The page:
… is from page 217 of the 2015 Fourth Edition of Douglas Irwin’s superb book Free Trade Under Fire (footnote deleted):
When several factors promoting a good outcome exist simultaneously – a stable political environment, a good educational system, high savings and literacy rates, and so on – it becomes difficult to determine the precise contribution of any one specific factor, such as industrial policy, to the outcome. One cannot rule out the possibility that government intervention actually detracted from the economic success of the country but was more than offset by the other good forces.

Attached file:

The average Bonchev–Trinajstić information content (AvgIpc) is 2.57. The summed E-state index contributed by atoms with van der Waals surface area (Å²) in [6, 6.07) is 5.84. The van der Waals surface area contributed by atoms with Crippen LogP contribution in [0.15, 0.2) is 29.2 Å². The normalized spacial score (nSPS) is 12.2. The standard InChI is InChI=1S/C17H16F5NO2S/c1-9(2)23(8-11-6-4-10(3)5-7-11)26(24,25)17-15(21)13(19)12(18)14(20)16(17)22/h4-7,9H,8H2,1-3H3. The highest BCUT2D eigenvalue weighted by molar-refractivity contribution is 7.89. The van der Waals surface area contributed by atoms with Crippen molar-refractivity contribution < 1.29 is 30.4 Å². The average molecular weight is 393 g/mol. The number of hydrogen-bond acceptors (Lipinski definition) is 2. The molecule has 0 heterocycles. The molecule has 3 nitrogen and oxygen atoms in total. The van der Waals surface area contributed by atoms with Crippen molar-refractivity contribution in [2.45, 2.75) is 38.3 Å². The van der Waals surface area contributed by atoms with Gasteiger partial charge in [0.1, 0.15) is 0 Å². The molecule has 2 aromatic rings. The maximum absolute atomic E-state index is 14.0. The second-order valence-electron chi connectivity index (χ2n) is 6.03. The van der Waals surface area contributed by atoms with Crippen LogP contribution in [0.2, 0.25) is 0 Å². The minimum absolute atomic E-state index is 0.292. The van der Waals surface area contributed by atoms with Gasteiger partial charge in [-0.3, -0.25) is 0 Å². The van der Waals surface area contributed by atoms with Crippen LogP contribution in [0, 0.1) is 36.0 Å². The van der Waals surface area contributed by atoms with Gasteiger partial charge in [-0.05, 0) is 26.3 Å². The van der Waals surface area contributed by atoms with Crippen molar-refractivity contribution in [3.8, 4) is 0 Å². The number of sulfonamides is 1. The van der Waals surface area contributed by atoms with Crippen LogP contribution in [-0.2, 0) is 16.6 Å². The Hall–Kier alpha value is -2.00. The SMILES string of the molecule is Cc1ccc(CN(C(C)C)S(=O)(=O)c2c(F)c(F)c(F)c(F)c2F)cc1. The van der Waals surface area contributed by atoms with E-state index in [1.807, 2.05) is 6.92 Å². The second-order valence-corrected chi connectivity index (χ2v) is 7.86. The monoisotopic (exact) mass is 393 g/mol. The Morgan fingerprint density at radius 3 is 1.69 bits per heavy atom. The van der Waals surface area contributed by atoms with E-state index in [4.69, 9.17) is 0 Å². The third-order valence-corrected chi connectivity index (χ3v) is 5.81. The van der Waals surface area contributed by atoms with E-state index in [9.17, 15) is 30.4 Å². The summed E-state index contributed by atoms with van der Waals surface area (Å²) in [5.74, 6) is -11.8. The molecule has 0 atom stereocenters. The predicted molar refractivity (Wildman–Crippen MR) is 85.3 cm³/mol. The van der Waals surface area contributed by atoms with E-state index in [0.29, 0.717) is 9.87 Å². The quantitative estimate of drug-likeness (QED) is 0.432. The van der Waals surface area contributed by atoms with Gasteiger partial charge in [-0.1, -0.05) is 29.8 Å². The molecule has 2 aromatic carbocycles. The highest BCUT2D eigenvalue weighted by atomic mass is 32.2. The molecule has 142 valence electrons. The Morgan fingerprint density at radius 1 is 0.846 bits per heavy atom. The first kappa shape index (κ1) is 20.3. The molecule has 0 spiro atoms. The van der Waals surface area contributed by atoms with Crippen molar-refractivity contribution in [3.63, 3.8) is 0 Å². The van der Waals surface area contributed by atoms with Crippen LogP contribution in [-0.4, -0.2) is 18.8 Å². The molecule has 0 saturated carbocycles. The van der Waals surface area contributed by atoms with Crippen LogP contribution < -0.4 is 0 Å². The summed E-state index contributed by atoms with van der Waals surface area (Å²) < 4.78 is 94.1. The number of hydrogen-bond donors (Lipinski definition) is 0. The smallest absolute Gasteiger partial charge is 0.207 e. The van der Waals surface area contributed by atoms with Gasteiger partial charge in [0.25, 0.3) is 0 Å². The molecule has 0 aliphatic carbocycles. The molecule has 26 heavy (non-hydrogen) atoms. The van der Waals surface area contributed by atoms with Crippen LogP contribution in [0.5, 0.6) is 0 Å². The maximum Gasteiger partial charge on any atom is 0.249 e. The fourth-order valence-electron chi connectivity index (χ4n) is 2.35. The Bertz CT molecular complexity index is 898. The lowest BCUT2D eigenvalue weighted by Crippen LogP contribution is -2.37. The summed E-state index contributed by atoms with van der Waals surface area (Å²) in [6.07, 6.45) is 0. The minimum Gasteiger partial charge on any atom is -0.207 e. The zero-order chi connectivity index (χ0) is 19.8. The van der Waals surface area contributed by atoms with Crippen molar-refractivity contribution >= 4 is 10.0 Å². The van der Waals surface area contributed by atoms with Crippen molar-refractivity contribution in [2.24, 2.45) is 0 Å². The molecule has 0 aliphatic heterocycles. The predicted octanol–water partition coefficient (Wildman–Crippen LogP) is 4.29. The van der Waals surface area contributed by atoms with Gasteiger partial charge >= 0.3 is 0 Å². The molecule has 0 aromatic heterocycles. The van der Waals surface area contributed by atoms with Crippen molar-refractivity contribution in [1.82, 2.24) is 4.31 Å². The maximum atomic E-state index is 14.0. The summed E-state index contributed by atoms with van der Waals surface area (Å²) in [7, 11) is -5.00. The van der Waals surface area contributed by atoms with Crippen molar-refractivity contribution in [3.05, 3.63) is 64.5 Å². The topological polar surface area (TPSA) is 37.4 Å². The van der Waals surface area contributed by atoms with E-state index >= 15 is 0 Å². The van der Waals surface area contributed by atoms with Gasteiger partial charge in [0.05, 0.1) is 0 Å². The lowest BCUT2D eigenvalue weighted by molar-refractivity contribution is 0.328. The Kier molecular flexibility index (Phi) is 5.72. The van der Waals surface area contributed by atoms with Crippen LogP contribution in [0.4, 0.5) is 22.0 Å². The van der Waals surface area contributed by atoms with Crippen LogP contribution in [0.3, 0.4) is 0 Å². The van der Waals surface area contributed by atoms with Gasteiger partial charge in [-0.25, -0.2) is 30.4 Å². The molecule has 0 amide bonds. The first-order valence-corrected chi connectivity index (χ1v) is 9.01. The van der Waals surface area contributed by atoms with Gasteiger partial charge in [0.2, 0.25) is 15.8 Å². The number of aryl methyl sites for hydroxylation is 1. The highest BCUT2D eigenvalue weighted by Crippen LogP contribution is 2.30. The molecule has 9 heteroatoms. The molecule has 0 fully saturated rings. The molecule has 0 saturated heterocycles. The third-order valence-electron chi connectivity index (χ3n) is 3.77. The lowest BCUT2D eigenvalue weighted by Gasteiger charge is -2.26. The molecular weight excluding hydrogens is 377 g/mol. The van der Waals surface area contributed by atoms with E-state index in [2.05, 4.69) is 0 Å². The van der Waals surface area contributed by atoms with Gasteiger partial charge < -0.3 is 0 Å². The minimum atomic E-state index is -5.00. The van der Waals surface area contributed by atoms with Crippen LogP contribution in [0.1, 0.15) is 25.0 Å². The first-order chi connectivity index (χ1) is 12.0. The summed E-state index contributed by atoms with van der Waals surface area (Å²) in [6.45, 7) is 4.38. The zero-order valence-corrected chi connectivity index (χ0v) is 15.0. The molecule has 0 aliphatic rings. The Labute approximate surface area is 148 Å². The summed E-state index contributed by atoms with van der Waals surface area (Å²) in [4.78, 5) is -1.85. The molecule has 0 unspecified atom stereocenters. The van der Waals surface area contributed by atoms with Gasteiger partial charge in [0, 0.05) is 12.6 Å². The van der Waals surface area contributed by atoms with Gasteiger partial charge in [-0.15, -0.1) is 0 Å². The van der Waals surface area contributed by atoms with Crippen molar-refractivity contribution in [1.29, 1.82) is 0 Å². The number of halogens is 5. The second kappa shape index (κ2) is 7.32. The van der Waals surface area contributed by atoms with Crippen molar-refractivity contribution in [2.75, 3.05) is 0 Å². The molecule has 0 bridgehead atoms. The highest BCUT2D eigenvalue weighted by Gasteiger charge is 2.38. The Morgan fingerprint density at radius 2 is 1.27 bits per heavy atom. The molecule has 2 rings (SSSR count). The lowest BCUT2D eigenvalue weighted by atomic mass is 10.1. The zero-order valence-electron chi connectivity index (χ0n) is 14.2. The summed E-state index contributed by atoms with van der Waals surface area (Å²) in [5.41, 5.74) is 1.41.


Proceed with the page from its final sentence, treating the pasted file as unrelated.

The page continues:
DBx: The complexity of society and the economy being as enormous as it is, one cannot hope to understand it by mere observation and measurement of ‘the facts.’ (The facts of the social sciences are themselves not only theoretical constructs, but ones that are unavoidably interpreted subjectively by the human minds that process them.) Attempting to understand the economy without a sound grasp of the economic way of thinking is as futile as trying to fly by flapping your arms. The only difference is that in the latter case the failure is immediately realized while in the former you can delude yourself and others into supposing that your attempt to understand reality merely through observation and careful measurement is a success.